Quiet Firing: What It Is, And How To Spot The Warning Signs

Quiet thriving might boost our overall job satisfaction, and it only requires making small but positive changes to how we engage with work. In the quest to help workers' mental health, quiet quitting began receiving attention when the term hit social media. It quickly became associated with Gen Z employees funneling more energy away from their work and setting new work-life boundaries. Still, Shini Ko, a millennial software developer, told Time, "It's negative and dangerous that we frame a healthy work-life balance as quitting." She asked, "Can we just call it what it is? It's just working."

Employers like the CEO of Lensa, Gergo Vari, are taking steps to make sure their staff feels like investing energy in their work is worthwhile. "Employers have to make an effort to enable people to have a say in their own future," He shared. "I want them to stick around, and I'll stick out my neck to encourage them to do so."

But quiet firing is the opposite side of the coin. Workers in the service industry may experience this when they're left off the schedule for weeks without notice or when they aren't able to secure their preferred shifts. However, in an office workplace, quiet firing may be a bit more subtle — salaried employees may not get their hours cut back. Still, they could experience other noticeable disadvantages and ill-treatment.

Why are employers ignoring us?

Since the pandemic began, the workforce has experienced an incredible period of change — 38% of respondents in a PBS survey said they changed jobs between 2020 and 2022. For those who quit their jobs, the top reason was increased pay. November 2021 also saw the most significant jump in quitting stats since 2000, per the US Bureau of Labor Statistics.

What's been called the "Great Resignation" may explain an increase in employer frustration and, potentially, why some might become passive-aggressive toward employees instead of officially firing them. Janice Gassam Asare, a Diversity Equity and Inclusion workplace consultant told PBS, "The Great Resignation really sparked a lot of these conversations around what is causing employees to be burnt out and disengaged." He saw this movement as potentially triggering for employers who might otherwise fire their employees if the workforce didn't currently have the upper hand. Asare added, "I think there's pushback from leadership where there's almost like this loss of control and loss of power that is felt."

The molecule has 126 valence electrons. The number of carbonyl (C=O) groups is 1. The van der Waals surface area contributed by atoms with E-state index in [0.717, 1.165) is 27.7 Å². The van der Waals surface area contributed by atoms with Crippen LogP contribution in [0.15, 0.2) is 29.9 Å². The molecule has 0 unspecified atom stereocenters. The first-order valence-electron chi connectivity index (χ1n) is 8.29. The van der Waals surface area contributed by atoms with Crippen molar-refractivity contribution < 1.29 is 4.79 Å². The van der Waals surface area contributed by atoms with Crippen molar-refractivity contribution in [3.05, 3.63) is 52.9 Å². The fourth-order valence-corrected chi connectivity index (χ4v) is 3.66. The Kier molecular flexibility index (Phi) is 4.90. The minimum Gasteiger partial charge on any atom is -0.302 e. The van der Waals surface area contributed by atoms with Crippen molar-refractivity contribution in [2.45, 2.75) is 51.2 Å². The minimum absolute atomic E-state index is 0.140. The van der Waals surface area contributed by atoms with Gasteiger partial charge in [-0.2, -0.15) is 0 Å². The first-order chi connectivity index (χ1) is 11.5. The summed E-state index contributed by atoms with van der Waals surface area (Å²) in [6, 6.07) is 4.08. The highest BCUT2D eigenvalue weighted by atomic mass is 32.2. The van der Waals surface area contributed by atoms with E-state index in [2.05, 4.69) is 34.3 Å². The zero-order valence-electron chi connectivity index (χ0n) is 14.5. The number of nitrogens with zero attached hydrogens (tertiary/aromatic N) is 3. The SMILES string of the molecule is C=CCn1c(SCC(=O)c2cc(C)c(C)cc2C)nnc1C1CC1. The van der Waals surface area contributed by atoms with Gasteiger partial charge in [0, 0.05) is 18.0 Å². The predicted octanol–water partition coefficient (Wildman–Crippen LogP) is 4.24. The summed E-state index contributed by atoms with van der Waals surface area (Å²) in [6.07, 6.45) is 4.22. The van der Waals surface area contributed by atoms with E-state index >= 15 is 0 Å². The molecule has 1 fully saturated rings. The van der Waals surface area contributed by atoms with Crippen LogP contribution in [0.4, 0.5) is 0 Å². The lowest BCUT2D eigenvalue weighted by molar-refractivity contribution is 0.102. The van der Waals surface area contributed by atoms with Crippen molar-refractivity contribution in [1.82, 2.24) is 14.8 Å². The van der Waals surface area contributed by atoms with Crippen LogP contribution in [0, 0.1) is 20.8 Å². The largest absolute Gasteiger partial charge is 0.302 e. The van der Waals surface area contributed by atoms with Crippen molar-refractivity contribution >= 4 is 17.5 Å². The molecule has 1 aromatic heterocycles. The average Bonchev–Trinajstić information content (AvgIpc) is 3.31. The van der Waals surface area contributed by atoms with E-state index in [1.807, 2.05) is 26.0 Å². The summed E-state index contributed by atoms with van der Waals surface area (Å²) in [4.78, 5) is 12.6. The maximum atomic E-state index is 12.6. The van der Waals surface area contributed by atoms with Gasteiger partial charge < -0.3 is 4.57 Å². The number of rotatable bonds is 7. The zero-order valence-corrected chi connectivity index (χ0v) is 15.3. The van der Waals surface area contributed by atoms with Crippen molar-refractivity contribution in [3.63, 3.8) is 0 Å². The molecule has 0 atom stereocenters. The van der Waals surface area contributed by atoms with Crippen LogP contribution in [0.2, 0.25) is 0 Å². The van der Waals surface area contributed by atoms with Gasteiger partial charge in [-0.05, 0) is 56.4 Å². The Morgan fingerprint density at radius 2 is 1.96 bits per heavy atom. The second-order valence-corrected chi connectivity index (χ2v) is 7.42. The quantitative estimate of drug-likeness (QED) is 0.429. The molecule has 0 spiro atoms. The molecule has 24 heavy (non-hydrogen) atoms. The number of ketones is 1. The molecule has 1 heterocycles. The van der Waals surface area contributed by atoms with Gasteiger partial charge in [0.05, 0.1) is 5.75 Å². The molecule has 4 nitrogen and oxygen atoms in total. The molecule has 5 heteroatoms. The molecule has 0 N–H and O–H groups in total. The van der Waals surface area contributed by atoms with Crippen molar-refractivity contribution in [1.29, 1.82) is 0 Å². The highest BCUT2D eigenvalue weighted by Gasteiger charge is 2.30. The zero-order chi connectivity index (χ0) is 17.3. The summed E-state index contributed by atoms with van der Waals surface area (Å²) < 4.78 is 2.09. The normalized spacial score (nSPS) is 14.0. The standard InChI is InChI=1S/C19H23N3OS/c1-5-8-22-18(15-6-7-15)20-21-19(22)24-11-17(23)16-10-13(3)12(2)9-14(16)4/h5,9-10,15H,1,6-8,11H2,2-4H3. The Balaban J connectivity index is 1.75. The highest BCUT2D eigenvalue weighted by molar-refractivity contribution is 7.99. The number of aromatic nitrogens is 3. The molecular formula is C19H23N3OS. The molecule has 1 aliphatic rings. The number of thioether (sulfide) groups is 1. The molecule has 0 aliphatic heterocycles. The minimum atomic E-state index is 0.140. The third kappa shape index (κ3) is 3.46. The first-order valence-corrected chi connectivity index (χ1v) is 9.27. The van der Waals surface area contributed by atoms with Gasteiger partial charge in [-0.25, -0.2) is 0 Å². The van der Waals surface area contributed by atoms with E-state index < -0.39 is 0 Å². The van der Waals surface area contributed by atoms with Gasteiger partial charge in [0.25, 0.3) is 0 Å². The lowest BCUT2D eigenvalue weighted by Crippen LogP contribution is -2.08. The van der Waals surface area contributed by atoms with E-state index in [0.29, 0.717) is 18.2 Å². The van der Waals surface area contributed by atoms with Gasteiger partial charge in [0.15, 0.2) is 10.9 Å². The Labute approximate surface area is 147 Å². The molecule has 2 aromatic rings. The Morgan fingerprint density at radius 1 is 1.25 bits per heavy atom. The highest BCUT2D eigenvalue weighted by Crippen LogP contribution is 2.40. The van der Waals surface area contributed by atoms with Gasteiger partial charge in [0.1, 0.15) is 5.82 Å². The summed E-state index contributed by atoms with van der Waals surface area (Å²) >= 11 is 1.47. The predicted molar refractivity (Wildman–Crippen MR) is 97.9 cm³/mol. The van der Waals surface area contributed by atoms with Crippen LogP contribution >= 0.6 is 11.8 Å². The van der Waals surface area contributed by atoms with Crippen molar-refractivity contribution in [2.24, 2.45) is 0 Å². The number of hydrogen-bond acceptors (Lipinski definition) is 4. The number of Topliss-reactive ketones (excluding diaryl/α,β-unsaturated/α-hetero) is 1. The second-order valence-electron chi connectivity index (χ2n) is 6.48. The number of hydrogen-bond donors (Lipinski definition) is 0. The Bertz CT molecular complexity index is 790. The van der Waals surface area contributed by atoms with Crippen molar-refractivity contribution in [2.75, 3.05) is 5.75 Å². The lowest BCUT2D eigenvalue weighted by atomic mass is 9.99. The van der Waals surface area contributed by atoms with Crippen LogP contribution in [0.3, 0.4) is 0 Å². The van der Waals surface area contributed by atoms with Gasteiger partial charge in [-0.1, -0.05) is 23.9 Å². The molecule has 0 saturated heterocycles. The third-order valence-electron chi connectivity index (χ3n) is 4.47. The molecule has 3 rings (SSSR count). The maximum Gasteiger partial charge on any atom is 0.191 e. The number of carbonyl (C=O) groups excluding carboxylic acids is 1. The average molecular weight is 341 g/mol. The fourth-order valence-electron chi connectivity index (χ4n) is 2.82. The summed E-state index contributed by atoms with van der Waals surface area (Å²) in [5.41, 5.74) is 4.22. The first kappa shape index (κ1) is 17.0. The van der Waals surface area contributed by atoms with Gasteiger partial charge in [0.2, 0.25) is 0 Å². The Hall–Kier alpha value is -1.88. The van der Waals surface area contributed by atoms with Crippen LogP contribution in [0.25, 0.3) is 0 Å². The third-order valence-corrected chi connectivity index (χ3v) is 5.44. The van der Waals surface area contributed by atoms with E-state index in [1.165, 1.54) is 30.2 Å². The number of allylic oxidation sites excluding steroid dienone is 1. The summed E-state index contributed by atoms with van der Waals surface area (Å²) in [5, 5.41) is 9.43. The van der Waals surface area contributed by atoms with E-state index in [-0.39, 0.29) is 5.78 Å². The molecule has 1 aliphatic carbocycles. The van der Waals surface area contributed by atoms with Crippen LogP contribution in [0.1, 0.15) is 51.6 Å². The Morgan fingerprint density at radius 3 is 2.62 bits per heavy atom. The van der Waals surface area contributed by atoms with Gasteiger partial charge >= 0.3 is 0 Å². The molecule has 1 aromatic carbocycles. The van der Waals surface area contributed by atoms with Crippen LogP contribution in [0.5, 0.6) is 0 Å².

With increasingly insecure employers, what can we expect from our workplace regarding common decency, honesty, and professional treatment? Under the quiet firing model, we can't expect much without advocating for ourselves.

Try sitting down with your boss

Understanding the potential reasoning behind quiet firing is key to figuring out a way around it. Annie Rosencrans, the director of people and culture at HiBob, told CNBC, "I think this idea of quiet firing is done unintentionally, or subconsciously, by managers who are fearful or hesitant to give direct feedback when things aren't going well with an employee." She explained, "Managers who know that someone's not working out and know they want them to leave... [may] just ignore them, in hopes that they will leave on their own. That's a very unhealthy thing."

So, how should we proceed if we're encountering quiet firing techniques in lieu of direct and honest communication and feedback? As the CCO of Adzuna, Paul Lewis, told CNBC, "Talk to your manager, challenge them, ask for growth, continue to push, and try to show them how ambitious, how engaged, and how up for the mission you are." Lewis also provided helpful questions that employees can ask themselves if the previous steps don't produce the results they'd hoped for. He asked, "Do you really want to be working for a business that doesn't respect you?" 

Though quiet firing techniques may be designed to get employees to quit, there are other potential methods for dealing with a toxic workplace. DE&I consultant Janice Gassam Asare suggested going to your coworkers to see if you can support each other. And filing complaints with HR may be the next step if the company fails to make the necessary changes.